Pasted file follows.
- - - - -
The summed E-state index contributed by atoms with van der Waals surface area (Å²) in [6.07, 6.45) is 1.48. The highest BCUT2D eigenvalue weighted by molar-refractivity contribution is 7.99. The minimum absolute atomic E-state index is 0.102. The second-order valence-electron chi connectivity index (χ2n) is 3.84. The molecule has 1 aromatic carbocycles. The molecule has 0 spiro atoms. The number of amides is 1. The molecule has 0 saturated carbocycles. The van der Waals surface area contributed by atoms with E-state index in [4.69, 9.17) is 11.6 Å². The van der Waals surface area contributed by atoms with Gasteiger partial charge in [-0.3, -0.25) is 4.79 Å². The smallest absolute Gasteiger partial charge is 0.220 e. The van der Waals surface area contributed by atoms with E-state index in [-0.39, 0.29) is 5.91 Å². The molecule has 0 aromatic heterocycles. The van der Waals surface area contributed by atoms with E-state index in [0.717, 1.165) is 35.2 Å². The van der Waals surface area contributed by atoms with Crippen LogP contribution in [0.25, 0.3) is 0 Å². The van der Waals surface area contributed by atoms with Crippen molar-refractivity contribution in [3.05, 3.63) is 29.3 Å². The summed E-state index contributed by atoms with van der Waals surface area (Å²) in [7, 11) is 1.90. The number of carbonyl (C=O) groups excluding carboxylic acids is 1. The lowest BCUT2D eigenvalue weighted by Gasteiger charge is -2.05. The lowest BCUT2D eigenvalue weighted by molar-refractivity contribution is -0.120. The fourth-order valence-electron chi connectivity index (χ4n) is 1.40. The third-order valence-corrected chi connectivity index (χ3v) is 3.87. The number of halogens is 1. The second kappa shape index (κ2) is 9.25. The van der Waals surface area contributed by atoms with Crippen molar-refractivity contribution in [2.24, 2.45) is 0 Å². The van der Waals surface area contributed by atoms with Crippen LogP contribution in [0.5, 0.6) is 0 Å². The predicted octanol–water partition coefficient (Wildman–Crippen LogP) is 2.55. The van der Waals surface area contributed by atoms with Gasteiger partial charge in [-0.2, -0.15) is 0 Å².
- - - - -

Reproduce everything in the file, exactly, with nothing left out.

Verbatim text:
The summed E-state index contributed by atoms with van der Waals surface area (Å²) in [6.07, 6.45) is 1.48. The highest BCUT2D eigenvalue weighted by molar-refractivity contribution is 7.99. The minimum absolute atomic E-state index is 0.102. The second-order valence-electron chi connectivity index (χ2n) is 3.84. The molecule has 1 aromatic carbocycles. The molecule has 0 spiro atoms. The number of amides is 1. The molecule has 0 saturated carbocycles. The van der Waals surface area contributed by atoms with E-state index in [4.69, 9.17) is 11.6 Å². The van der Waals surface area contributed by atoms with Gasteiger partial charge in [-0.3, -0.25) is 4.79 Å². The smallest absolute Gasteiger partial charge is 0.220 e. The van der Waals surface area contributed by atoms with E-state index in [-0.39, 0.29) is 5.91 Å². The molecule has 0 aromatic heterocycles. The van der Waals surface area contributed by atoms with E-state index in [0.717, 1.165) is 35.2 Å². The van der Waals surface area contributed by atoms with Crippen LogP contribution in [0.25, 0.3) is 0 Å². The van der Waals surface area contributed by atoms with Crippen molar-refractivity contribution in [3.05, 3.63) is 29.3 Å². The summed E-state index contributed by atoms with van der Waals surface area (Å²) in [7, 11) is 1.90. The number of carbonyl (C=O) groups excluding carboxylic acids is 1. The lowest BCUT2D eigenvalue weighted by Gasteiger charge is -2.05. The lowest BCUT2D eigenvalue weighted by molar-refractivity contribution is -0.120. The fourth-order valence-electron chi connectivity index (χ4n) is 1.40. The third-order valence-corrected chi connectivity index (χ3v) is 3.87. The number of halogens is 1. The second kappa shape index (κ2) is 9.25. The van der Waals surface area contributed by atoms with Crippen molar-refractivity contribution in [2.24, 2.45) is 0 Å². The van der Waals surface area contributed by atoms with Crippen LogP contribution in [0.5, 0.6) is 0 Å². The predicted octanol–water partition coefficient (Wildman–Crippen LogP) is 2.55. The van der Waals surface area contributed by atoms with Gasteiger partial charge in [-0.2, -0.15) is 0 Å².